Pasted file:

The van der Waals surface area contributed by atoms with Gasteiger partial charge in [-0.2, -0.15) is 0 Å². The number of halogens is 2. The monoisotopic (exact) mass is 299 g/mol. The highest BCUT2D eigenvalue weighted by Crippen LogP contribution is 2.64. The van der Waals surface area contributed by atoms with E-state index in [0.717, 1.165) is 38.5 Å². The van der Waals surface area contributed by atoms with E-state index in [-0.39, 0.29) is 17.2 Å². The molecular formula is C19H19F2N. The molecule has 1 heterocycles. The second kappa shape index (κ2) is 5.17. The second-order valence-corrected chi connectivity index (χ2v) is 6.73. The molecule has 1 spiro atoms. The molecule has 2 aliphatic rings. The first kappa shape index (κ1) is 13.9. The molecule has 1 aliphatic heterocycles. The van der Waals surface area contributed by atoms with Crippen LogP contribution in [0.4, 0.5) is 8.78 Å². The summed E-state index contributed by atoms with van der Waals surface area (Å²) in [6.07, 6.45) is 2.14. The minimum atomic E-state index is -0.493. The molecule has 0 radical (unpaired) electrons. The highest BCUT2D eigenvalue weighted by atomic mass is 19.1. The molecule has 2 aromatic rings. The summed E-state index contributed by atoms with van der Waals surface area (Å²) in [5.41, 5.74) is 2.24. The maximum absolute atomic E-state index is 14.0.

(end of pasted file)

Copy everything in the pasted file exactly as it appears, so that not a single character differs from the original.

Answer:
The van der Waals surface area contributed by atoms with Gasteiger partial charge in [-0.2, -0.15) is 0 Å². The number of halogens is 2. The monoisotopic (exact) mass is 299 g/mol. The highest BCUT2D eigenvalue weighted by Crippen LogP contribution is 2.64. The van der Waals surface area contributed by atoms with E-state index in [0.717, 1.165) is 38.5 Å². The van der Waals surface area contributed by atoms with E-state index in [-0.39, 0.29) is 17.2 Å². The molecular formula is C19H19F2N. The molecule has 1 heterocycles. The second kappa shape index (κ2) is 5.17. The second-order valence-corrected chi connectivity index (χ2v) is 6.73. The molecule has 1 spiro atoms. The molecule has 2 aliphatic rings. The first kappa shape index (κ1) is 13.9. The molecule has 1 aliphatic heterocycles. The van der Waals surface area contributed by atoms with Crippen LogP contribution in [0.4, 0.5) is 8.78 Å². The summed E-state index contributed by atoms with van der Waals surface area (Å²) in [6.07, 6.45) is 2.14. The minimum atomic E-state index is -0.493. The molecule has 0 radical (unpaired) electrons. The highest BCUT2D eigenvalue weighted by atomic mass is 19.1. The molecule has 2 aromatic rings. The summed E-state index contributed by atoms with van der Waals surface area (Å²) in [5.41, 5.74) is 2.24. The maximum absolute atomic E-state index is 14.0.